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The class looks like this:

class do{
  function do_something($what){
    ...
    echo $what;  
  }

  function do_other_stuff($what){
    ...
    echo $what;  
  }
}

and I would use it like if(do::do_something('whatever'))...

or do::do_other_stuff('whatever')...

Is there a point using a class like this?

basically I'm just using its functions just like I would use them if the functions are outside the class.

share|improve this question
1  
possible duplicate of Functions vs. Static Methods – middaparka Feb 6 '11 at 22:30
up vote 9 down vote accepted

If you're just calling functions of a class as if they are procedural functions, then no, I wouldn't say there's much value to it. All it does then is serve to help you group your methods together but that could be accomplished via prefixing, etc. The value of OO programming comes about through the use of encapsulation, separation of concerns, etc. and you're not taking advantage of any of that with the code sample you've provided. I think using the OO functionality of PHP can be very helpful, but you have to make sure you fully understand OO programming and are in the OO mindset otherwise you won't take advantage of that functionality and you'll just be writing procedural code anyway.

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What you're doing is technically incorrect - if you enable E_STRICT warnings you'll see that PHP is throwing an error along the lines of...

PHP Strict Standards: Non-static method do::do_something() should not be called statically in...

Irrespective, I'd recommend a read of the existing Functions vs. Static Methods question and the PHP Classes and Objects manual section for more information.

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That doesn't answer the question - that's simply a STRICT syntax error. If he changed it to public static function() { it'd be fine. – xil3 Feb 6 '11 at 22:26
2  
@xil3 Just to be PC, don't assume the OP is a man...it's a safe bet in this field unfortunately, but not always the case – Chris Thompson Feb 6 '11 at 22:27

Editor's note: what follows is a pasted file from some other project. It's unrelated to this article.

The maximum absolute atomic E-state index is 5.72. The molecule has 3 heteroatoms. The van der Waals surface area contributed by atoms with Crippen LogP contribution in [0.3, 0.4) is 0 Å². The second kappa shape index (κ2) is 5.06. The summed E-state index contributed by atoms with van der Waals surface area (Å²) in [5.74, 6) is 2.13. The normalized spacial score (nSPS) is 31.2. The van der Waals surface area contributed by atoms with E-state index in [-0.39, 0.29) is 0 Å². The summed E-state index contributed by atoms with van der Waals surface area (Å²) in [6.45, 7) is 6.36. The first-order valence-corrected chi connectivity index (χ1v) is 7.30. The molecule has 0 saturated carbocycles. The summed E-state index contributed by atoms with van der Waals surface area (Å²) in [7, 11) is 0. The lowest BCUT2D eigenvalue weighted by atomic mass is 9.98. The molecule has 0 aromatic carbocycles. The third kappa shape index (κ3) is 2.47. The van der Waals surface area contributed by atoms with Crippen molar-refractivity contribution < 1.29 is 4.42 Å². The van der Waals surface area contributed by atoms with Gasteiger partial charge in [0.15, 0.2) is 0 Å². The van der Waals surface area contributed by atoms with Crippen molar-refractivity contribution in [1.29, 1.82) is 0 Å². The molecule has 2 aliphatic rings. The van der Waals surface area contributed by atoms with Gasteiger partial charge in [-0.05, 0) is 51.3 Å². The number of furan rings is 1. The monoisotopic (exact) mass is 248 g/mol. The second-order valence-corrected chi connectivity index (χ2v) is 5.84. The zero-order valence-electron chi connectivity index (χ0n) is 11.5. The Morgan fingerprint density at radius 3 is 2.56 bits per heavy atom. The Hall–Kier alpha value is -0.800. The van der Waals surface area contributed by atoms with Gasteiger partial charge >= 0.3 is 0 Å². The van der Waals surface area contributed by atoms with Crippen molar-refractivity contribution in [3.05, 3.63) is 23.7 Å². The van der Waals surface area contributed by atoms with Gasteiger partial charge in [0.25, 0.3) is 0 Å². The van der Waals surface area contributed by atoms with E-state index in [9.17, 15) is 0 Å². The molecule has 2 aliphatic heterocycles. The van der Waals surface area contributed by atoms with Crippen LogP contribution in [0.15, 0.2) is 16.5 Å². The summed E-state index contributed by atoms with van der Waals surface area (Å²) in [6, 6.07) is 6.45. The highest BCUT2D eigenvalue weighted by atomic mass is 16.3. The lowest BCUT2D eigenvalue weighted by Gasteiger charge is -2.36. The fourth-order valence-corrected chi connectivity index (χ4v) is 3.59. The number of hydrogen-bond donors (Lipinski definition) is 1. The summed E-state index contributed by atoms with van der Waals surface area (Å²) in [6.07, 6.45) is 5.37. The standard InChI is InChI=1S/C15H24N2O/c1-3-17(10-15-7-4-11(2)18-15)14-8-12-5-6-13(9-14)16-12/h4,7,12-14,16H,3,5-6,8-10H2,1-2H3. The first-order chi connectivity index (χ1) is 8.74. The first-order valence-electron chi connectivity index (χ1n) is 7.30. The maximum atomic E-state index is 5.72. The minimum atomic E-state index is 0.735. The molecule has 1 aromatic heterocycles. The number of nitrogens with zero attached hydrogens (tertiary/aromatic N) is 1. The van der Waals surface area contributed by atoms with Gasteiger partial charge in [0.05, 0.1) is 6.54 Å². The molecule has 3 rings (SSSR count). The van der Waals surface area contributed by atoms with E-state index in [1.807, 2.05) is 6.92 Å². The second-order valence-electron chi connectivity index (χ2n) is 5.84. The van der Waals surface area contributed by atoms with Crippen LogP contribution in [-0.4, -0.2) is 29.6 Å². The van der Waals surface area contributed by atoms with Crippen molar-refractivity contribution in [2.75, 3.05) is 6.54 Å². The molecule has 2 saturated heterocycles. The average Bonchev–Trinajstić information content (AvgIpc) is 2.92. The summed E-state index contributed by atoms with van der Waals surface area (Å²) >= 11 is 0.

@xil3 Yup, was mid update when you added your comment. – middaparka Feb 6 '11 at 22:29
    
Sorry, she - didn't even look at who posted the question. – xil3 Feb 6 '11 at 22:29

it's pointless.

include your function above a namespace if you need something like that

http://www.php.net/manual/en/language.namespaces.basics.php

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That's a poor mans namespace. While it's certainly not the recommended way to design OOP classes, it has its uses for assembling utility code. So it's not all bad.

When designing real object structures however, it's best to not think about having mundane tasks done by them, but "message passing". Think about results or occourences when designing methods. Also beware of setter and getter methods. (Read for a nice introduction on meaningful OOP.)

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If you do choose to use static methods, you should declare them static. As some have mentioned, the main benefit of the way you are using it is to group similar functions together, I do this for some helper functions sometimes but now that I have learned OO, procedural coding is just not the way to go anymore, I highly recommend learning more about OO coding, you can really do some amazing things with it.

class do{
  public static function do_something($what){
    ...
    echo $what;  
  }

  public static function do_other_stuff($what){
    ...
    echo $what;  
  }
}
share|improve this answer

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